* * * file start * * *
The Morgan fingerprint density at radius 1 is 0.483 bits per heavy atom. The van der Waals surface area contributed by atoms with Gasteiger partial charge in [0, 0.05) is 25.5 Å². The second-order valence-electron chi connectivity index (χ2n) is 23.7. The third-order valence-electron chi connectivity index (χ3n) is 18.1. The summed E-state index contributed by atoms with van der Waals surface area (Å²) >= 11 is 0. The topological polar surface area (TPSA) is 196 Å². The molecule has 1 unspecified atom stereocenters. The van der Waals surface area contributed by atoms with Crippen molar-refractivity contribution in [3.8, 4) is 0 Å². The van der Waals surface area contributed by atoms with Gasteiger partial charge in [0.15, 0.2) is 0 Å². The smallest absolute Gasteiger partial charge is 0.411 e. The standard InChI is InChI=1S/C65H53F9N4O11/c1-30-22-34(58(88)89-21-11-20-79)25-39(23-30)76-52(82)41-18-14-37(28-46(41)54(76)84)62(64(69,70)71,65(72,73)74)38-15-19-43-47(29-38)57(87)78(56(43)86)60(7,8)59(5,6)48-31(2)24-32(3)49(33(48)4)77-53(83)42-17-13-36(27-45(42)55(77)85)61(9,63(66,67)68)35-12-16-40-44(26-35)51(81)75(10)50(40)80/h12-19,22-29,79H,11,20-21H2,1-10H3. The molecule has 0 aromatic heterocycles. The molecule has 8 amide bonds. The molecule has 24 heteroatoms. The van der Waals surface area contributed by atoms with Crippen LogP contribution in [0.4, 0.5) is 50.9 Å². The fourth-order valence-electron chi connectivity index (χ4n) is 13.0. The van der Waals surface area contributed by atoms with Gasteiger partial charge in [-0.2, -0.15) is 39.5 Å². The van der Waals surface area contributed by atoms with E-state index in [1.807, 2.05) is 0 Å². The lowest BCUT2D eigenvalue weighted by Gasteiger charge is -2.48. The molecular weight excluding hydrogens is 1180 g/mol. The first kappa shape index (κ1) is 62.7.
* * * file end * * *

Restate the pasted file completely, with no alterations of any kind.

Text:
The Morgan fingerprint density at radius 1 is 0.483 bits per heavy atom. The van der Waals surface area contributed by atoms with Gasteiger partial charge in [0, 0.05) is 25.5 Å². The second-order valence-electron chi connectivity index (χ2n) is 23.7. The third-order valence-electron chi connectivity index (χ3n) is 18.1. The summed E-state index contributed by atoms with van der Waals surface area (Å²) >= 11 is 0. The topological polar surface area (TPSA) is 196 Å². The molecule has 1 unspecified atom stereocenters. The van der Waals surface area contributed by atoms with Crippen molar-refractivity contribution in [3.8, 4) is 0 Å². The van der Waals surface area contributed by atoms with Gasteiger partial charge in [0.15, 0.2) is 0 Å². The smallest absolute Gasteiger partial charge is 0.411 e. The standard InChI is InChI=1S/C65H53F9N4O11/c1-30-22-34(58(88)89-21-11-20-79)25-39(23-30)76-52(82)41-18-14-37(28-46(41)54(76)84)62(64(69,70)71,65(72,73)74)38-15-19-43-47(29-38)57(87)78(56(43)86)60(7,8)59(5,6)48-31(2)24-32(3)49(33(48)4)77-53(83)42-17-13-36(27-45(42)55(77)85)61(9,63(66,67)68)35-12-16-40-44(26-35)51(81)75(10)50(40)80/h12-19,22-29,79H,11,20-21H2,1-10H3. The molecule has 0 aromatic heterocycles. The molecule has 8 amide bonds. The molecule has 24 heteroatoms. The van der Waals surface area contributed by atoms with Crippen LogP contribution in [0.4, 0.5) is 50.9 Å². The fourth-order valence-electron chi connectivity index (χ4n) is 13.0. The van der Waals surface area contributed by atoms with Gasteiger partial charge in [-0.2, -0.15) is 39.5 Å². The van der Waals surface area contributed by atoms with E-state index in [1.807, 2.05) is 0 Å². The lowest BCUT2D eigenvalue weighted by Gasteiger charge is -2.48. The molecular weight excluding hydrogens is 1180 g/mol. The first kappa shape index (κ1) is 62.7.